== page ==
Federal agents pierce Tor, the web-anonymity browser

“There’s not a magic way to trace people [through Tor], so we typically capitalize on human error, looking for whatever clues people leave in their wake,” said James Kilpatrick, one of the HSI agents who is part of Operation Round Table, a continuing investigation into a Tor-based child-pornography site that has so far resulted in 25 arrests and the identification of more than 250 victims, all children.

A typical browser sends data along a direct route, making it relatively easy to figure out who is visiting a website, sending messages or downloading material. Tor, which stands for “the onion router,” sends data through layers of intermediary computers that can’t be peeled back, making it nearly impossible for law enforcement and private companies to track Internet browsing.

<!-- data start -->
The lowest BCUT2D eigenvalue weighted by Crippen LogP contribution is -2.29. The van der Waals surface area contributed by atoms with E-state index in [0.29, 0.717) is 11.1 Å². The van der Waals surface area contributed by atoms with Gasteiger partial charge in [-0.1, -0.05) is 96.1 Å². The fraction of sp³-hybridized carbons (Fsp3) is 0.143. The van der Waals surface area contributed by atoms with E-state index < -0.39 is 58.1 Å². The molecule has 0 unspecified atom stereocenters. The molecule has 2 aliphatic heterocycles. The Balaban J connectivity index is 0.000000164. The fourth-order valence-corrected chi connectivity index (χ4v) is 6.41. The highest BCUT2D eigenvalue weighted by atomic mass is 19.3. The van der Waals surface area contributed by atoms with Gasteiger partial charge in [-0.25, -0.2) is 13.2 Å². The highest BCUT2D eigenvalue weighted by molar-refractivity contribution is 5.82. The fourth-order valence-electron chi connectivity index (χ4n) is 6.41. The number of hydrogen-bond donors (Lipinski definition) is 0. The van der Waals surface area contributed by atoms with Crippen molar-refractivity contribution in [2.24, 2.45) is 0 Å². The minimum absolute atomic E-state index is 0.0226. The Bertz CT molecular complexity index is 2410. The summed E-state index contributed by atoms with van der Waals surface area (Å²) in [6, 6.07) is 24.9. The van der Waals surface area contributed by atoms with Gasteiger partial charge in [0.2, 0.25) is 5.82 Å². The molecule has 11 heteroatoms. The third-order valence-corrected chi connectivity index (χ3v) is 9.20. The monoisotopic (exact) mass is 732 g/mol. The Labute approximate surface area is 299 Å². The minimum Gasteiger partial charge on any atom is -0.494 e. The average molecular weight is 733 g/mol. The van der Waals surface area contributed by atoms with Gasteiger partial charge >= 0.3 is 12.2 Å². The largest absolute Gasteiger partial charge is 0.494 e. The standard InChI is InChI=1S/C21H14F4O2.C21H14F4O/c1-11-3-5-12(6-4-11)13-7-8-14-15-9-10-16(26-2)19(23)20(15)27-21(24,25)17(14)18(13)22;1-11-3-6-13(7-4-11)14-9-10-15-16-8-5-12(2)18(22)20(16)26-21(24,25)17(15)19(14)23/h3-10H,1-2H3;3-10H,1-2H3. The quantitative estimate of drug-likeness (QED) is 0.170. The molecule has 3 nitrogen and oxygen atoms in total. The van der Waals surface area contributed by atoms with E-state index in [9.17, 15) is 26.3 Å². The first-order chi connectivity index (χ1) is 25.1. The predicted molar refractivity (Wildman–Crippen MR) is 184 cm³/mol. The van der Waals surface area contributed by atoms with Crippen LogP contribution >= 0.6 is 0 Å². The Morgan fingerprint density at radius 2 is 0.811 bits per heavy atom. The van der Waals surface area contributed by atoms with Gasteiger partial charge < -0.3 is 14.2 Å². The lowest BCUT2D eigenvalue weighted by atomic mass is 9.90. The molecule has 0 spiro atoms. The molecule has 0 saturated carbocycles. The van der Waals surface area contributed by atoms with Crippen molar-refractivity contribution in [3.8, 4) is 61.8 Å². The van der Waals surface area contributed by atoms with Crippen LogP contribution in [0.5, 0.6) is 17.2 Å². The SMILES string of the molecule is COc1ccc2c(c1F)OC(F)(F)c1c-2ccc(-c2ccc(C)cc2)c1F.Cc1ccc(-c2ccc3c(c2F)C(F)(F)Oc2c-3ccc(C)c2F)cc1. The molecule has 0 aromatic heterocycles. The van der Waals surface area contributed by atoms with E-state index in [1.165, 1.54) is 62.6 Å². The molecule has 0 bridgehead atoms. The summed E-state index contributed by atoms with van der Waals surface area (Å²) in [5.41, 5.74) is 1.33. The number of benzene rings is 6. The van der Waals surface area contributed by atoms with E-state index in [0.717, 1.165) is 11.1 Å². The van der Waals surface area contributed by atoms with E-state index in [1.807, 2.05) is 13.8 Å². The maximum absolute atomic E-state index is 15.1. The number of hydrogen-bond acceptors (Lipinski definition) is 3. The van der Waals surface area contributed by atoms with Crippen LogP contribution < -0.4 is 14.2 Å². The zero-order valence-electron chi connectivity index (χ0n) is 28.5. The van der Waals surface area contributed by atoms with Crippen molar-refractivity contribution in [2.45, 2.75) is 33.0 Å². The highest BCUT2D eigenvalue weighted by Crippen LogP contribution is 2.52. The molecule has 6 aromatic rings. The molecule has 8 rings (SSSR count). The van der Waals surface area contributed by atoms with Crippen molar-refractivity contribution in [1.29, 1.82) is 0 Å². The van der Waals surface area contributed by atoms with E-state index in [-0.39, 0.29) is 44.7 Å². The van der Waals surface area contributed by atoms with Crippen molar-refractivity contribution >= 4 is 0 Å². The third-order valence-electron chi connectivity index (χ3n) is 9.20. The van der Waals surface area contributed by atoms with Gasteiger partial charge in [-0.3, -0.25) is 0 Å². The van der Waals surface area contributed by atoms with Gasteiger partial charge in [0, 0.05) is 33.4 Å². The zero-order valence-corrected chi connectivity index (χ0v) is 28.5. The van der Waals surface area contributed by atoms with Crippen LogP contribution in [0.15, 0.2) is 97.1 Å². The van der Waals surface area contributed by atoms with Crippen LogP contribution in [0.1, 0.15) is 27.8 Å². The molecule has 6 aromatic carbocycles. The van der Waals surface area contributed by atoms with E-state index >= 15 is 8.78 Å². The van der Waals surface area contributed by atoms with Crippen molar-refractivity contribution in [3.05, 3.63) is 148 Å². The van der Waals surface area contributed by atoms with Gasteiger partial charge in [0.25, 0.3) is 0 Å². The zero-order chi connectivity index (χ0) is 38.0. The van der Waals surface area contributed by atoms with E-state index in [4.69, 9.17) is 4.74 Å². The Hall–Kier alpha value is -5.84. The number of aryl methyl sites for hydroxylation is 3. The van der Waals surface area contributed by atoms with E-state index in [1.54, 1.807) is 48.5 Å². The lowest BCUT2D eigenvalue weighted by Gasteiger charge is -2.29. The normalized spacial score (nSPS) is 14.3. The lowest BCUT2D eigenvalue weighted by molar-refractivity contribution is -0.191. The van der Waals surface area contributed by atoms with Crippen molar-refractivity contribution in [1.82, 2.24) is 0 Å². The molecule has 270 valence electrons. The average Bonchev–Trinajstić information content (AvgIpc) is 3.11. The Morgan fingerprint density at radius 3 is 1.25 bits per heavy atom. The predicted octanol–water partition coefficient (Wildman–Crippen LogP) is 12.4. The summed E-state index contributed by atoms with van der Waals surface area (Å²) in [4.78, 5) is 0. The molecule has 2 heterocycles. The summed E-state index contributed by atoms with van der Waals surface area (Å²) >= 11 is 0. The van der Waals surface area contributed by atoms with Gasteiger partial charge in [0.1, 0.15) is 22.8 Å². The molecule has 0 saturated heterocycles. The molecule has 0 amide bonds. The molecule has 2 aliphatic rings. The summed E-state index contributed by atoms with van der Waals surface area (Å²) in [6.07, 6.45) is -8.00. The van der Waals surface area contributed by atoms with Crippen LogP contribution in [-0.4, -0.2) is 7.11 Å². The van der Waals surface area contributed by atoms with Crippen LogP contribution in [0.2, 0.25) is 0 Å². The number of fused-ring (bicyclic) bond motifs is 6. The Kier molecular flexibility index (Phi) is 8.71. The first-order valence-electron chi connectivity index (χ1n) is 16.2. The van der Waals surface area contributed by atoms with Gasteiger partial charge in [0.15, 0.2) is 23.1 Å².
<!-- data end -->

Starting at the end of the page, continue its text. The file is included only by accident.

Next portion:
“Two years ago…if they ran into Tor, they said, ‘It’s hopeless,’ ” said Andrew Lewman, executive director of the nonprofit group that oversees Tor, called Tor Project. But after meetings with agencies including the Federal Bureau of Investigation and the Department of Homeland Security, he noticed their perception started changing. “They finally realized Tor’s not this impenetrable thing. Users make mistakes.”

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